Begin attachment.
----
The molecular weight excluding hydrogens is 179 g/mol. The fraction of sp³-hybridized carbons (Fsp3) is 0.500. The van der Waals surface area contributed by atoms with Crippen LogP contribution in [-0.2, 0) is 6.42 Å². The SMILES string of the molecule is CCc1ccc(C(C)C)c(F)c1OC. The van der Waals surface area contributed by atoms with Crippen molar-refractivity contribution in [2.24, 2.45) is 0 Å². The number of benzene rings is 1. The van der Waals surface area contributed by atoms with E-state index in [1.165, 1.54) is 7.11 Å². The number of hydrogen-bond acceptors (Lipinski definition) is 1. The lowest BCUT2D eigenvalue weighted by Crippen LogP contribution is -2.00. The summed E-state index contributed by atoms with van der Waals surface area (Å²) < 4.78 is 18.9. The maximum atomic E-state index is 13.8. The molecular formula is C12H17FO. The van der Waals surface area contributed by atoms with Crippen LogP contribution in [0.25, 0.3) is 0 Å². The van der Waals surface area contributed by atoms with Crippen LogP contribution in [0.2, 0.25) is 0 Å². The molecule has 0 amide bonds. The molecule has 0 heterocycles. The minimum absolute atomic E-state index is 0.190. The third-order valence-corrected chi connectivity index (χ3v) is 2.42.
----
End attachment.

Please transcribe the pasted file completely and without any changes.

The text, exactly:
The molecular weight excluding hydrogens is 179 g/mol. The fraction of sp³-hybridized carbons (Fsp3) is 0.500. The van der Waals surface area contributed by atoms with Crippen LogP contribution in [-0.2, 0) is 6.42 Å². The SMILES string of the molecule is CCc1ccc(C(C)C)c(F)c1OC. The van der Waals surface area contributed by atoms with Crippen molar-refractivity contribution in [2.24, 2.45) is 0 Å². The number of benzene rings is 1. The van der Waals surface area contributed by atoms with E-state index in [1.165, 1.54) is 7.11 Å². The number of hydrogen-bond acceptors (Lipinski definition) is 1. The lowest BCUT2D eigenvalue weighted by Crippen LogP contribution is -2.00. The summed E-state index contributed by atoms with van der Waals surface area (Å²) < 4.78 is 18.9. The maximum atomic E-state index is 13.8. The molecular formula is C12H17FO. The van der Waals surface area contributed by atoms with Crippen LogP contribution in [0.25, 0.3) is 0 Å². The van der Waals surface area contributed by atoms with Crippen LogP contribution in [0.2, 0.25) is 0 Å². The molecule has 0 amide bonds. The molecule has 0 heterocycles. The minimum absolute atomic E-state index is 0.190. The third-order valence-corrected chi connectivity index (χ3v) is 2.42.